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Book Review

The Real-Town Murders by Adam Roberts

The Real-Town Murders by Adam Roberts

One of the (many) things I like about Adam Robert's stories is that they are always full of big ideas and The Real-Town Murders is no exception. This time the author has written a future-noir crime story which revolves around the "locked room mystery".

A popular subgenre in it's own right, "locked room" mysteries explore a crime (usually a murder) which has been committed without any visible means of detectable entry or exit.

In The Real-Town Murders this involv...

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review written by Ant on Monday 24th July 2017
Book Review

London Falling by Paul Cornell

London Falling by Paul Cornell

London Falling is the first in Paul Cornell's Shadow Police series. For those who don't know, Paul Cornell is an award winning author who writes across a variety of media and one of only two people to have been Hugo nominated for prose, TV and comics. He's also written a number of Doctor Who stories including the Tenth Doctor two-parter "Human Nature" and "The Family of Blood" which was nominated for a Hugo award in 2008. 

London Falling begins with Detective James Qui...

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review written by Ant on Monday 17th July 2017
Book Review

Gun Machine by Warren Ellis

Gun Machine by Warren Ellis

I've been trying to expand my range of reading for a while now, crime fiction especially. I hadn't realised that the talented Warren Ellis had written a crime novel.

For those who haven't heard of Ellis he's a renown British writer best known for his comic book writing. He's won seven Eagle awards and has had his work adapted into films on a number of occasions - perhaps his most famous being the film Red featuring Bruce Willis, Karl Urban, Morgan Freeman and Hel...

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review written by Ant on Monday 26th June 2017
Book Review

Spoonbenders by Daryl Gregory

Spoonbenders by Daryl Gregory

Spoonbenders by Daryl Gregory hasn't even been released at the time of writing and it's already been picked up by Paramount TV. It's the authors first foray into literary speculative fiction and follows the Amazing Telemachus Family.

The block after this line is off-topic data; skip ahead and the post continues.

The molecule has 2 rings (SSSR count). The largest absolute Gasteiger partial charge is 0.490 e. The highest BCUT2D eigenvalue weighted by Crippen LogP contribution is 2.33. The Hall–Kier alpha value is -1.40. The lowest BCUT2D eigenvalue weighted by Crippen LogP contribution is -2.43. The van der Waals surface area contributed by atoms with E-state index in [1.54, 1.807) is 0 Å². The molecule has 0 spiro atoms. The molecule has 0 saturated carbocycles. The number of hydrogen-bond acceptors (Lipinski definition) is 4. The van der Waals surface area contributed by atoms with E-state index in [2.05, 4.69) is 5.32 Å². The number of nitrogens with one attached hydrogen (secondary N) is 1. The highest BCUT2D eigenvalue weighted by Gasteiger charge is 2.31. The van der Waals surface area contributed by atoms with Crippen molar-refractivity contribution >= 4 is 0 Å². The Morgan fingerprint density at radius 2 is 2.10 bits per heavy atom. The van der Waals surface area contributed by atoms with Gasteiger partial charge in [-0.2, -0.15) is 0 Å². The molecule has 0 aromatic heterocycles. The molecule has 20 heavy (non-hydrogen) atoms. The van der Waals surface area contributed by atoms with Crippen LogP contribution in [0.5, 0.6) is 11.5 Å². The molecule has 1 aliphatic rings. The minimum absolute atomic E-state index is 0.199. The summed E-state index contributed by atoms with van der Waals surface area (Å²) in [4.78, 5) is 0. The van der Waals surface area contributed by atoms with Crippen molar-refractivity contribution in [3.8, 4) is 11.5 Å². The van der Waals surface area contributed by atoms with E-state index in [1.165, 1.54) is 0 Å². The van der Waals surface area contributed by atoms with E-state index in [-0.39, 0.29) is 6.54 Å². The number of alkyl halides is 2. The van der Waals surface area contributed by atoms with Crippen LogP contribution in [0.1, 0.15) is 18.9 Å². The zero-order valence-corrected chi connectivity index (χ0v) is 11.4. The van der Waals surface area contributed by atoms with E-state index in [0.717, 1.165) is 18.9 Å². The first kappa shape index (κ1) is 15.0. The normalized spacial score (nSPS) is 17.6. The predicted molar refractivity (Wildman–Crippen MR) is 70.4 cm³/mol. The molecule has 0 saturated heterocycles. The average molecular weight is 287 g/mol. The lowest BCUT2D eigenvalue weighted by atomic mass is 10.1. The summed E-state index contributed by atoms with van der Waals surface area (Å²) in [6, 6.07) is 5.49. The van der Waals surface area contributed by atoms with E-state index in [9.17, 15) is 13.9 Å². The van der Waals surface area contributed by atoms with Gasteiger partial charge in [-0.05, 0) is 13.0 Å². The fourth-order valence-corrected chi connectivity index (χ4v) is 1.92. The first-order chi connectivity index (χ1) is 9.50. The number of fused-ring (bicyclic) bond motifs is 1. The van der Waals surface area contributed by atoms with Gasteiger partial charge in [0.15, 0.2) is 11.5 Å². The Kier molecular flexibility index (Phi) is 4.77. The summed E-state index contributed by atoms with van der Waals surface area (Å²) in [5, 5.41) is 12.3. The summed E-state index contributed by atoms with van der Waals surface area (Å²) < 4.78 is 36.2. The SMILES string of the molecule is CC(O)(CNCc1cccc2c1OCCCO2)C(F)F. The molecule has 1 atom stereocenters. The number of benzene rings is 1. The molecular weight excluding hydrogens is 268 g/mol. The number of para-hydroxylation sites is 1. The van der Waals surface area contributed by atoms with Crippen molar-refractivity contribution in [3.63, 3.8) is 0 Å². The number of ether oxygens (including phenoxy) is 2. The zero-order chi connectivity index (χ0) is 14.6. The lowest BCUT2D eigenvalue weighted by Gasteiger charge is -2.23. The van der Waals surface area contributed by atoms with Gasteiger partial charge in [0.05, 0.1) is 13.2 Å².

Back in the 1970's they acheived widespread fame for their magic and mind reading talents. Their fame however ended one night on live television as magic seemed to fail them. The story begins twenty years later as teenager Matty, grandso...

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review written by Ant on Monday 19th June 2017
Book Review

The Ion Raider by Ian Whates

The Ion Raider by Ian Whates

The Ion Raiders is book two of Ian Whate’s Dark Angels series, however despite featuring some if the same characters as book one, Pelquin’s Comet, it is not a direct continuation of the same story so can be read without knowledge of the first.  Not to give to many spoilers, but the story does continue into the next novel making book three high on my 'need to read' list. 

Whates uses the wider description of the first scene to sharpen the readers foc...

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review written by Karen Fishwick on Sunday 18th June 2017
Book Review

Alien: Covenant by Alan Dean Foster

Alien: Covenant by Alan Dean Foster

I've been a big fan of the Aliens series ever since I saw the first film back in the 1980's. I've read all the books, including the expanded universe (non-canonical) ones from Bantam, and more recently from Titan books. I've watched and read the Aliens vs Predator crossover media, some which is great, some not so great. 

I've watched all the films of course (the first two many times), including the dreadful Prometheus which promised much but delivered nothing. A...

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review written by Ant on Monday 12th June 2017
Book Review

Blackwing by Ed McDonald

Blackwing by Ed McDonald

Blackwing is a book that suprised me more than any other has so far this year. It's the debut of Ed McDonald and boy what a way to make an entrance.

The book follows Galharrow, leader of the mercenary squad known as Blackwing. Galharrow and his band take on jobs most would consider too dangerous, especially when tasked with going into the wastelands of the Misery.

Some eighty years past the Republic was at war with the powerful, immortal Deep Kings. It ended not in any...

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review written by Ant on Monday 5th June 2017
Book Review

Changes by Jim Butcher

Changes by Jim Butcher